BLTC Press Titles


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The Haunted Bookshop

Christopher Morely


Knowledge of Higher Worlds and its Attainment

Rudolf Steiner


Leaves of Grass

Walt Whitman


Shakti and Shakta

John Woodroffe


First Free Lutheran Diet in America, Philadelphia, December 27-28, 1877

by Henry Eyster Jacobs

Excerpt:

The Diet proceeded to the discussion of Dr. Krauth's paper.

Rev. D. P. Rosenmiller (General Synod) said that the relation of the Lutheran Church to other denominations who hold the fundamental doctrines of the Gospel, should be one of kindness and charity. They are the different branches of the same family of the living God. The name Lutheran, applied to our Church, was an accident, resulting partly from its enemies. The original name was Evangelical; for it was no new organization, but the Church separated from the errors of the Papacy. Even the Augsburg Confession came into existence accidentally. Had there been no indictment brought by the Papal Court, against the friends of evangelical religion, there would have been no occasion for the Confession. In that case, the Bible would have been our only Confession. For the main point with Luther was to give the Church the Word of God as her guide; and hence all who hold it sincerely, without gross heterodoxy, should receive charity from us.

REMARKS OF REV. C. W. SCHAEFFER, D. D. (General Council.)

The relations of Lutherans to the members of the denominations around, as far as these relations are personal or social, ought to be kindly, and controlled by Christian principles. But when these relations enter into the sphere of the Church, and influence the Confession of Christian doctrine, then the first and highest aim of Lutherans should be to maintain the pure doctrine of the Word, as expressed in the Confessions.

The doctrine of the Sacraments comes up so often that I would if I could, avoid it now. But it affords such a good illustration of my meaning that I venture to introduce it.

The doctrine of the denominations around us is to the effect, that the chief element, the distinguishing characteristic of the Lord's Supper, is a mere human act, a devout exercise on the part of communicants, in which they bring to the table a grateful remembrance of Christ, and by eating and drinking show forth His death. If this, which of course is true, were the whole truth, then the Lutheran Church ought to, and without doubt, would, most heartily and devoutly, unite in the Holy Supper, with all evangelical denominations, with all who love the Lord; since in respect to a grateful remembrance of Christ and a devout showing forth of His death, there can be no difference between those who believe in Him and love Him.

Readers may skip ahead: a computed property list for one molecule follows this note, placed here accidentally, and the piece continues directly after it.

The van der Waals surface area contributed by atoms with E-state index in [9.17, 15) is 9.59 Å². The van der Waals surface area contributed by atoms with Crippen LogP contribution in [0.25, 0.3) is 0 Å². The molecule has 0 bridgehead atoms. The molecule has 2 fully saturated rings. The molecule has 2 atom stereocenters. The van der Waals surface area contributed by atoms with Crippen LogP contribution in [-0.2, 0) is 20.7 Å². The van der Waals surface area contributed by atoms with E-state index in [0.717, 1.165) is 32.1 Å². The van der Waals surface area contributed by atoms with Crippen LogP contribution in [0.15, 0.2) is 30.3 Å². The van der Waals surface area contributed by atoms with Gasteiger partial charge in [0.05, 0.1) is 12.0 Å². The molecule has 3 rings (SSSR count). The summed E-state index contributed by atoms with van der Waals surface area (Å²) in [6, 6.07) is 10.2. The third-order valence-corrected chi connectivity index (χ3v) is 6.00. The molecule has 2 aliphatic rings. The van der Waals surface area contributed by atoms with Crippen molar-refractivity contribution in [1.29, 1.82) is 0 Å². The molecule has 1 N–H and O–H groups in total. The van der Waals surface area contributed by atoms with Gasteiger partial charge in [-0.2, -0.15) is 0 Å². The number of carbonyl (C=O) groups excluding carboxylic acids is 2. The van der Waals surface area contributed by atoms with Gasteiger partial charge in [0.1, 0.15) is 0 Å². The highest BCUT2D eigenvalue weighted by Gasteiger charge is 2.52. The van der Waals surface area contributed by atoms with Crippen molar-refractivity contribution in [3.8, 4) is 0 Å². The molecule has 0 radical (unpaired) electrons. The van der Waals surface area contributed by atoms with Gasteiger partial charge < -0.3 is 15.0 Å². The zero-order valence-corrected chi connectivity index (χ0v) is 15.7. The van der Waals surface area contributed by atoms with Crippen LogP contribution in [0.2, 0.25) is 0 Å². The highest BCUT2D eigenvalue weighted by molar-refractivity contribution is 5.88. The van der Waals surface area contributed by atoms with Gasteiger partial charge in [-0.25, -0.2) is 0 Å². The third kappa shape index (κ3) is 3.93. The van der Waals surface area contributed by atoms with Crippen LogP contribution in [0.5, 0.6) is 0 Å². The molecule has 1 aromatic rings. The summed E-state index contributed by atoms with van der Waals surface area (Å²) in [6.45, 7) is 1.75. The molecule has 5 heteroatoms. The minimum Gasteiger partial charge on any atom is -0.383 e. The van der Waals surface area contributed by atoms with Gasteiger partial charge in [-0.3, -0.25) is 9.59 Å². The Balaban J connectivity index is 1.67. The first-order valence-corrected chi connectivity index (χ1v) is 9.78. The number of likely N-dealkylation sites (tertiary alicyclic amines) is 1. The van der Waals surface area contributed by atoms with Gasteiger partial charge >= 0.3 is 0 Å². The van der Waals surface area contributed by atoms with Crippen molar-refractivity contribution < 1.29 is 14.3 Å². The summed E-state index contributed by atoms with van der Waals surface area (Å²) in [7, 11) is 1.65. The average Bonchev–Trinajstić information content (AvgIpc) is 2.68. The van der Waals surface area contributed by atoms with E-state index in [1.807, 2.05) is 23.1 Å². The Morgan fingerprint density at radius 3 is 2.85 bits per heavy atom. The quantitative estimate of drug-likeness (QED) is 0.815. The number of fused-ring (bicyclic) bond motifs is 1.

But the Lutheran Church receives from the divine Word, and repeats in her Confessions, a very different doctrine, to the effect, that the Lord's Supper is first of all a divine act, that the Lord Himself is the chief actor, that its distinguishing characteristic consists of what the Lord gives us, and we only receive; that what He gives us is, as He Himself says, His body and His blood for the forgiveness of our sins, and that what He thus gives us in the bread and wine, is not given and cannot be received in any other place or time or way, than at the Supper of the Lord.

Now this is denied by the denominations around us. Some state their denial in one form, some in another. Yet though differing among themselves, they all agree in a decided and positive denial of the doctrine of the Lutheran Church.

Supposing then that the Lutheran Church is bound to maintain not human opinions, but what it accepts as the doctrine of the divine Word, how can Lutherans unite, in celebrating the Lord's Supper, with denominations that ignore and deny what the divine Word declares is the distinguishing feature and controlling element of the Supper itself? Such an act would be an acknowledgment, on their part, that the nature and the doctrine of the Holy Supper is a matter of no consequence, and that we reach the full measure of it when we observe it as a mere mnemonic act of our own. Irl declining such communion, Lutherans do not deny or question the evangelical character of denominations around them; they seek only to testify their fidelity to the doctrine of the Word.


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